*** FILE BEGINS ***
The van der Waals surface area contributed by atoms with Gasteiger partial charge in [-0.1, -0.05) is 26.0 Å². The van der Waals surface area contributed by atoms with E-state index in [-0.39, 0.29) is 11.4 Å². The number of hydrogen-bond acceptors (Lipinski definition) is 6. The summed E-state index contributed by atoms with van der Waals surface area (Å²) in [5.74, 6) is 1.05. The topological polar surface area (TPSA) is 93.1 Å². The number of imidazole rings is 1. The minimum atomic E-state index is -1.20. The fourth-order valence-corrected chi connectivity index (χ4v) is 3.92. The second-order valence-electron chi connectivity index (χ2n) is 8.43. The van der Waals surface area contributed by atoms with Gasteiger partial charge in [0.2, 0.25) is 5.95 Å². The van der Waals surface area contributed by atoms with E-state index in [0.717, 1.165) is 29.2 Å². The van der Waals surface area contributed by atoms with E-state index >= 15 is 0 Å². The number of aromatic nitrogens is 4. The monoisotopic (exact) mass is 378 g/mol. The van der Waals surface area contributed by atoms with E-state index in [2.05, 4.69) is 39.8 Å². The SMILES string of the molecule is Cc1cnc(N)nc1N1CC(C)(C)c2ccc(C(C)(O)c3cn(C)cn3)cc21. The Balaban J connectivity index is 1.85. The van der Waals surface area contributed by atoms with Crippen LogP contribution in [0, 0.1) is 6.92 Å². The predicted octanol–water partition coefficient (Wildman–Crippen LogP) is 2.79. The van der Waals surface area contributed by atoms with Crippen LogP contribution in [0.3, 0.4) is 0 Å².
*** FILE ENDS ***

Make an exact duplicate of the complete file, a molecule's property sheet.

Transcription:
The van der Waals surface area contributed by atoms with Gasteiger partial charge in [-0.1, -0.05) is 26.0 Å². The van der Waals surface area contributed by atoms with E-state index in [-0.39, 0.29) is 11.4 Å². The number of hydrogen-bond acceptors (Lipinski definition) is 6. The summed E-state index contributed by atoms with van der Waals surface area (Å²) in [5.74, 6) is 1.05. The topological polar surface area (TPSA) is 93.1 Å². The number of imidazole rings is 1. The minimum atomic E-state index is -1.20. The fourth-order valence-corrected chi connectivity index (χ4v) is 3.92. The second-order valence-electron chi connectivity index (χ2n) is 8.43. The van der Waals surface area contributed by atoms with Gasteiger partial charge in [0.2, 0.25) is 5.95 Å². The van der Waals surface area contributed by atoms with E-state index in [0.717, 1.165) is 29.2 Å². The van der Waals surface area contributed by atoms with E-state index >= 15 is 0 Å². The number of aromatic nitrogens is 4. The monoisotopic (exact) mass is 378 g/mol. The van der Waals surface area contributed by atoms with E-state index in [2.05, 4.69) is 39.8 Å². The SMILES string of the molecule is Cc1cnc(N)nc1N1CC(C)(C)c2ccc(C(C)(O)c3cn(C)cn3)cc21. The Balaban J connectivity index is 1.85. The van der Waals surface area contributed by atoms with Crippen LogP contribution in [0, 0.1) is 6.92 Å². The predicted octanol–water partition coefficient (Wildman–Crippen LogP) is 2.79. The van der Waals surface area contributed by atoms with Crippen LogP contribution in [0.3, 0.4) is 0 Å².